A class action alleges Robinhood defrauded those who placed orders on the brokerage platform between Sept. 2016 and June 2019 by concealing the practice of routing orders to a group of outside trading firms in exchange for compensation.
Robinhood Financial faces additional proposed class action lawsuits as multidistrict litigation (MDL) has been established to consolidate dozens of similar cases against the securities trading app and other brokers over early 2021’s “meme stock” price frenzy.
A securities case filed in California on March 23 alleges Robinhood Financial, Robinhood Securities and Robinhood Markets defrauded those who placed orders on the brokerage platform between September 1, 2016 and June 30, 2019 by concealing the practice of routing customer orders to a group of outside trading firms in exchange for compensation. The 48-page proposed class action claims Robinhood received order-routing compensation as either “liquidity rebates,” “payment for order flow” or improved prices for customer trade executions, arrangements alleged to have generated tremendous revenue for the embattled fintech app while retail traders were misled as to the company’s flow practices and trade execution quality.
As a result of Robinhood’s decision to conceal this important information, proposed class members, the complaint alleges, paid higher prices for purchase orders and lower prices for sale orders. They also suffered slower executions, lesser fill rates and exposure to a higher risk of adverse selection than had the broker “fulfilled its legal and regulatory duties to provide best execution,” according to the suit. The plaintiffs claim they invested tens of thousands of dollars via the Robinhood trading platform while the company withheld the details of how it actually made money.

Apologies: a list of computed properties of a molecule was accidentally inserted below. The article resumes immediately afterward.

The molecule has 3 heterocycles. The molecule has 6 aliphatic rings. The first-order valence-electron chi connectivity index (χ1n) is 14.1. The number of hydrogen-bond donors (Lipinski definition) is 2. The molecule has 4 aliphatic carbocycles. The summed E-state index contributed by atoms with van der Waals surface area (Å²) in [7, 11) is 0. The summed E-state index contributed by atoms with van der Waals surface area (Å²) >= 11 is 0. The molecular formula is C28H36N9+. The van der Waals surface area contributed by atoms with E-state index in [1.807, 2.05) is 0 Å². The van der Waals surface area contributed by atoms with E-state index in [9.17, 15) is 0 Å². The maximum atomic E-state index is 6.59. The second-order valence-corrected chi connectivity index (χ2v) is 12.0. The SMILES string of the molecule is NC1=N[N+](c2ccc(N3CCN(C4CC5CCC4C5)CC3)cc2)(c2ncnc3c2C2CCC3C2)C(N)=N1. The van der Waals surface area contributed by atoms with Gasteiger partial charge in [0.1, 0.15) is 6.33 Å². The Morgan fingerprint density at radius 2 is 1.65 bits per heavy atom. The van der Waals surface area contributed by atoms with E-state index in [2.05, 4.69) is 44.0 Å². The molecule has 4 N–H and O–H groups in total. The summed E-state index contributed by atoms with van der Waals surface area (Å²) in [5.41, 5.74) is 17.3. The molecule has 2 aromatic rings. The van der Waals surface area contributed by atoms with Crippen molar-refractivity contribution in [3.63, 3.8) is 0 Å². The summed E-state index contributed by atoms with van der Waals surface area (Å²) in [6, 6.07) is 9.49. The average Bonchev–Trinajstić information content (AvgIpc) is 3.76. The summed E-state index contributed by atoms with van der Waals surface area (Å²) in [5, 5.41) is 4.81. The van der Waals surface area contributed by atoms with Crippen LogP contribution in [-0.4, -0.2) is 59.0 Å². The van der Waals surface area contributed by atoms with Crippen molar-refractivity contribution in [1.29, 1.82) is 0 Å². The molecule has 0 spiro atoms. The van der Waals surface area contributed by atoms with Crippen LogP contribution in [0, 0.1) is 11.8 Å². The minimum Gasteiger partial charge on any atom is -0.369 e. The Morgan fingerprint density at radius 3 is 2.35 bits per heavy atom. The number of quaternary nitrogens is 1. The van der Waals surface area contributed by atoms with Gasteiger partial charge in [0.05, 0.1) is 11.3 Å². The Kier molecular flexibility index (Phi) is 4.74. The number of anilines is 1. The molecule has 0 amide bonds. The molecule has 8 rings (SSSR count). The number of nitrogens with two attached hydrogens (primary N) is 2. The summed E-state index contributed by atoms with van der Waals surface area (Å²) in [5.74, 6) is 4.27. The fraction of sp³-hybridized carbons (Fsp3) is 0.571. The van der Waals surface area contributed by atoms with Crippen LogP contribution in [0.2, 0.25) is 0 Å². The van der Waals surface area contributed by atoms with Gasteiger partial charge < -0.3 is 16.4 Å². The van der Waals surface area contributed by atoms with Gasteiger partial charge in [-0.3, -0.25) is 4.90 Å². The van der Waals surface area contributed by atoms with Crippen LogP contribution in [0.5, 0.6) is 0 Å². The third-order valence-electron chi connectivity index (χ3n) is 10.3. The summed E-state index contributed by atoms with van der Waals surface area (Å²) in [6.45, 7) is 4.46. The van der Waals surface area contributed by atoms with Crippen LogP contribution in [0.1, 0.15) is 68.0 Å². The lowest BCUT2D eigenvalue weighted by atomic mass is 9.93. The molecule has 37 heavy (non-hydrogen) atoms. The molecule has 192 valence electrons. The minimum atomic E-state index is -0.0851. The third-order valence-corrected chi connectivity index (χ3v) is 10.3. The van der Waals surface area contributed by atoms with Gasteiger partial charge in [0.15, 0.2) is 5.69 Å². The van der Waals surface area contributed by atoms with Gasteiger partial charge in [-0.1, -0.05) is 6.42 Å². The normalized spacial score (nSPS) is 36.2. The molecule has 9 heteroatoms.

“Robinhood’s customers pay a hidden cost on each trade, however, one which often exceeds the cost [of] Robinhood’s competitors’ commissions,” the suit says. “Robinhood accomplished this sleight of hand through undisclosed arrangements that generate substantial profit for Robinhood in exchanged [sic] for inferior execution quality for each and every one of its customers’ trades.”
A proposed class action filed in New York on March 25 rings similar, alleging Robinhood traders were saddled with inferior execution prices compared to what they would have received from the company’s competitors.
“In fact, the difference in execution price typically exceeded the commission Robinhood’s competitors would have charged,” the complaint claims, alleging Robinhood breached its obligation as a broker-dealer to provide customers with the most favorable terms reasonably available in the market.
On April 1, the United States Judicial Panel on Multidistrict Litigation consolidated 39 class action cases against Robinhood and a litany of other brokerage platforms in Florida’s Southern District Court as a way to save time, money and resources for the parties handling the suits. (Read all about multidistrict litigation and what might come next here.)
According to the panel, the expansive Robinhood MDL is slated to be “a complex litigation that will require careful management.” Excluded from the MDL is a proposed class action against the Redditor said to have sparked the price frenzy around GameStop shares.
ClassAction.org’s earlier coverage of the Robinhood litigation can be found here.
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